- The Home Depot is emphasizing the unique needs of its professional customers, who are largely contractors, since professional sales have historically outperformed DIY consumer sales, according to EVP and CFO Richard McPhail, who spoke on Home Depot’s Tuesday earnings call.
- The sales gap between the two kinds of customers in Q3 2023 was the narrowest in years, according to McPhail. While professionals are getting the most attention, investments made to empower associates and power a better digital experience will benefit all customers.
- “This customer interacts differently,” said President and CEO Ted Decker speaking about the role of professionals on the call. “They are accustomed to interacting with their suppliers in a different way than our traditional business model. Pros working on complex projects want to reserve product, use trade credit and have products delivered to their job site in a staged manner.”
Home Depot has put its professional customers first in recent years due to reduced spending among DIY customers struggling with economic uncertainty. The basics of a good retail experience hold true for both demographics, but professionals require special considerations.
Support for professional customers was reflected in two recent executive changes. Hector Padilla was named EVP of U.S. stores and operations in October and will focus on improving the in-store experience for this subset, drawing on his prior experience as EVP of outside sales and service.
Ann-Marie Campbell was promoted to senior EVP in October to better align the pro-specific operations with the global stores organization. She was previously EVP of U.S. stores and international operations and will continue to oversee the U.S. stores business as well as Home Depot’s Mexico business and outside sales and service.
Campbell and Padilla’s combined knowledge, as well as support from head of outside sales Chip Devine, will enable the company to create a seamless experience for professional customers, according to Decker.
“By combining the outside sales and service business with the global store organization, the company is bringing together its full ecosystem of deep expertise with its newest capabilities to serve pro customers — from the core pro customer working on smaller, simpler projects to pros working on larger, more complex projects,” Decker said.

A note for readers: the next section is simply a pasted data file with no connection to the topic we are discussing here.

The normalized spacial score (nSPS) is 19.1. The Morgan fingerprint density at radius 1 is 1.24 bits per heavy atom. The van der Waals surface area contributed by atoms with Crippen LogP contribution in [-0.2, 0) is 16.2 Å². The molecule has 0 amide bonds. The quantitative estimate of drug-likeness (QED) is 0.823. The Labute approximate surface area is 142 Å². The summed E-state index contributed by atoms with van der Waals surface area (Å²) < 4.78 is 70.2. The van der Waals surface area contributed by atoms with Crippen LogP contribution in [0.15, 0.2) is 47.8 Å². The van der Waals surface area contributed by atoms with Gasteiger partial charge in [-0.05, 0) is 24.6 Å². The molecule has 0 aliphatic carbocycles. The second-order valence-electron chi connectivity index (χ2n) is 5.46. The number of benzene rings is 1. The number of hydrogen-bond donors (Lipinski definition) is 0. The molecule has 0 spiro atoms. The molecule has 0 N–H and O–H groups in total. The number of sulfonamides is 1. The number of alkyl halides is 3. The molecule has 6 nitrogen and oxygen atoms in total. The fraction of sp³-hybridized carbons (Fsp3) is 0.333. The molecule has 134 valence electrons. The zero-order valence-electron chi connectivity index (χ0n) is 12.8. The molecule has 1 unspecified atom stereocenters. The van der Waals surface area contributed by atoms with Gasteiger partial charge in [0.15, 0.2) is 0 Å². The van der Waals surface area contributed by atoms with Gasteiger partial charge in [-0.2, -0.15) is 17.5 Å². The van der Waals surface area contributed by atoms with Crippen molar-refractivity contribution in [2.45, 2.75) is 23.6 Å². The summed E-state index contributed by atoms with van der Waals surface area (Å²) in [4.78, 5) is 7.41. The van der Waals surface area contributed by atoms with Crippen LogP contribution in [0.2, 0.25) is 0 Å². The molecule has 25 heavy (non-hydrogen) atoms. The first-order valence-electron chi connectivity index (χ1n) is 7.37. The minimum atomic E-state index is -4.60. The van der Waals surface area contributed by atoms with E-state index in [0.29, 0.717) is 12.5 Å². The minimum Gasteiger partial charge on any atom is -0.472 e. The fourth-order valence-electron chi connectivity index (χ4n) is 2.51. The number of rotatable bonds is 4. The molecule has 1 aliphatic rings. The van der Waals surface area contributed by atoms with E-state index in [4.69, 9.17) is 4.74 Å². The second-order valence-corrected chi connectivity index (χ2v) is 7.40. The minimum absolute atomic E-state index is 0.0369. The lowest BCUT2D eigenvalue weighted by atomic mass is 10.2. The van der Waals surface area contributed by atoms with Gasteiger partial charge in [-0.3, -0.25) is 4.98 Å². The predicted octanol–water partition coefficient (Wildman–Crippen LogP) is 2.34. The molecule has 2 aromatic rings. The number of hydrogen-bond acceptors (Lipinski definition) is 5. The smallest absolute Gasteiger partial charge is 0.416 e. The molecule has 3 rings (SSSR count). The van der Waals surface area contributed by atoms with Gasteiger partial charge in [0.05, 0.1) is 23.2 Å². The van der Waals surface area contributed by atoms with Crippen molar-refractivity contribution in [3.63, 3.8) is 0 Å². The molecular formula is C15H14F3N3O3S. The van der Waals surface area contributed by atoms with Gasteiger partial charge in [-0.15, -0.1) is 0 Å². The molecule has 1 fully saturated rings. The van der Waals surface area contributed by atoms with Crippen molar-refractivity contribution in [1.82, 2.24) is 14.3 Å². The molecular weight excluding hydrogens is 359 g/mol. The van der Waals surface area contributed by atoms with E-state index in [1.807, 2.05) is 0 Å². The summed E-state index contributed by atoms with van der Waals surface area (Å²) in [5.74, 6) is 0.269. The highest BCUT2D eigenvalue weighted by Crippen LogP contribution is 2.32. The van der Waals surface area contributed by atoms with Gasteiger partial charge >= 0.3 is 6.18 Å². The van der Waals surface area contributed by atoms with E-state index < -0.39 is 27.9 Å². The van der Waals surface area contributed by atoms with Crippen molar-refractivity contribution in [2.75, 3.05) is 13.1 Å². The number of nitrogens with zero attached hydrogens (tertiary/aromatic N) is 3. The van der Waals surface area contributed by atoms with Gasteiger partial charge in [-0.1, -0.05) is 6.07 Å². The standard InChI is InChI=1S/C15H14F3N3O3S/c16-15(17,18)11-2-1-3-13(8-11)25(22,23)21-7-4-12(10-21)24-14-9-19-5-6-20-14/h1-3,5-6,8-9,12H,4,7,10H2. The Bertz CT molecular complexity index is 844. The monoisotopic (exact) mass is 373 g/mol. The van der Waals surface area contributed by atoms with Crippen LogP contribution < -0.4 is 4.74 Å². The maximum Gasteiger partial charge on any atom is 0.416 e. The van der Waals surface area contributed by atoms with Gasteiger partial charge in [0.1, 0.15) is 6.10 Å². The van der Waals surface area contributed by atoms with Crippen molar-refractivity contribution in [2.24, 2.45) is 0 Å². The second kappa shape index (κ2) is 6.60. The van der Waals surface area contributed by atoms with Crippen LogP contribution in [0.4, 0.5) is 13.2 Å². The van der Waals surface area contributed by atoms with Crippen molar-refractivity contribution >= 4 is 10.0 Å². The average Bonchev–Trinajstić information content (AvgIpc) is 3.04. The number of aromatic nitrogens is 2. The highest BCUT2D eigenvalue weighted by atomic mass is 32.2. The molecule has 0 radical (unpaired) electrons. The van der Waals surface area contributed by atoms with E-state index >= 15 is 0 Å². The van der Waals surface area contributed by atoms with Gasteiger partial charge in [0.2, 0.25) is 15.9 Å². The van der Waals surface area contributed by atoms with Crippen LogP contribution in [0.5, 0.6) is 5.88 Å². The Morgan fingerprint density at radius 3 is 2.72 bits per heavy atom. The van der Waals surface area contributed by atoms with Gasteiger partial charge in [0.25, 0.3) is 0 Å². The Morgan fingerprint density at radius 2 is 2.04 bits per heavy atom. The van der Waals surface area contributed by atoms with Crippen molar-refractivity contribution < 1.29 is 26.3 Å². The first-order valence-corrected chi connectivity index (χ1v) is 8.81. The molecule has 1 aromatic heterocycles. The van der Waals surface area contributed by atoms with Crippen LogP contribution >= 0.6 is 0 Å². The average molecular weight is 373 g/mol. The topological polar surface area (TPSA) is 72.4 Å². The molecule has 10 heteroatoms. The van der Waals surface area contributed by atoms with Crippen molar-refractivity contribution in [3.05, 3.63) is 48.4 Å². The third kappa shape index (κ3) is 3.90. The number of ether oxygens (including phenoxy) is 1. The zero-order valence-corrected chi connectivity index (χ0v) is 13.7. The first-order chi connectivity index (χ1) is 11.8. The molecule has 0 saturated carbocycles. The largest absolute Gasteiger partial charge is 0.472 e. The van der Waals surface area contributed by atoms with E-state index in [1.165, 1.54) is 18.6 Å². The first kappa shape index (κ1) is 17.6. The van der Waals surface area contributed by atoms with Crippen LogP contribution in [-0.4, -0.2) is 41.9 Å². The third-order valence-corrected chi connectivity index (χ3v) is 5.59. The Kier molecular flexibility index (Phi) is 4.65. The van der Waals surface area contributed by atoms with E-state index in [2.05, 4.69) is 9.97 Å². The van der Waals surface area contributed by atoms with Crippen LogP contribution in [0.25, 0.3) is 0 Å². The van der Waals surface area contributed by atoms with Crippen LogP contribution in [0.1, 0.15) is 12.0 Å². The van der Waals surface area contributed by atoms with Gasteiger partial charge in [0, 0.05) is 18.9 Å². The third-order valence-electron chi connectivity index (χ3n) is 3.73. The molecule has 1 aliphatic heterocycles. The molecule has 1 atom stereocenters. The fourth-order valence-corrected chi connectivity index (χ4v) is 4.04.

Professionals shop across Home Depot’s in-store and digital offerings, and Decker said the company is committed to delivering a frictionless, interconnected shopping experience.
“Ultimately, we must focus on removing friction within our operations, so our customers have a great experience every single time no matter how they choose to shop with us, whether in the aisles of our stores … with a sales associate or digitally,” Decker said.
The in-store experience is receiving particular attention due to Home Depot’s “get stores right” strategy. The company uses field merchandising teams to determine inventory on a store-by-store basis to maximize availability.
These efforts are supported by investments in computer vision, according to Decker. This technology helps associates quickly locate products stored overhead and pairs with Home Depot’sSidekick app to help associates prioritize filling shelves where stock is low.
The national roll out of Sidekick was only recently completed but is already driving meaningful improvements, according to Decker.
“The beauty of these initiatives is that they also drive productivity,” he said. “They make it easier for associates to restock product, have a greater depth of high-velocity product and ensure we remain in stock with more products on the shelf and available for sale.”
“As a result, we enable our associates to focus on the most important tasks and allocate more time to deliver a better shopping experience,” Decker said.
Home Depot’s digital investments are expected to improve the customer experience for all. Recent upgrades include improvements to order tracking and updated search and recommendation algorithms, according to executive vice president of merchandising William Bastek.
Rival home improvement retailer Lowe’s has also been pursuing professional contractors but has a smaller share of the market. Professionals only account for 25% of Lowe’s sales, according to remarks by CEO Marvin Ellison this September.
The results of Lowe’s latest effort to woo contractors, a suite of digital tools for professional customers launched in April, will likely be on display during its Nov. 21 earnings call.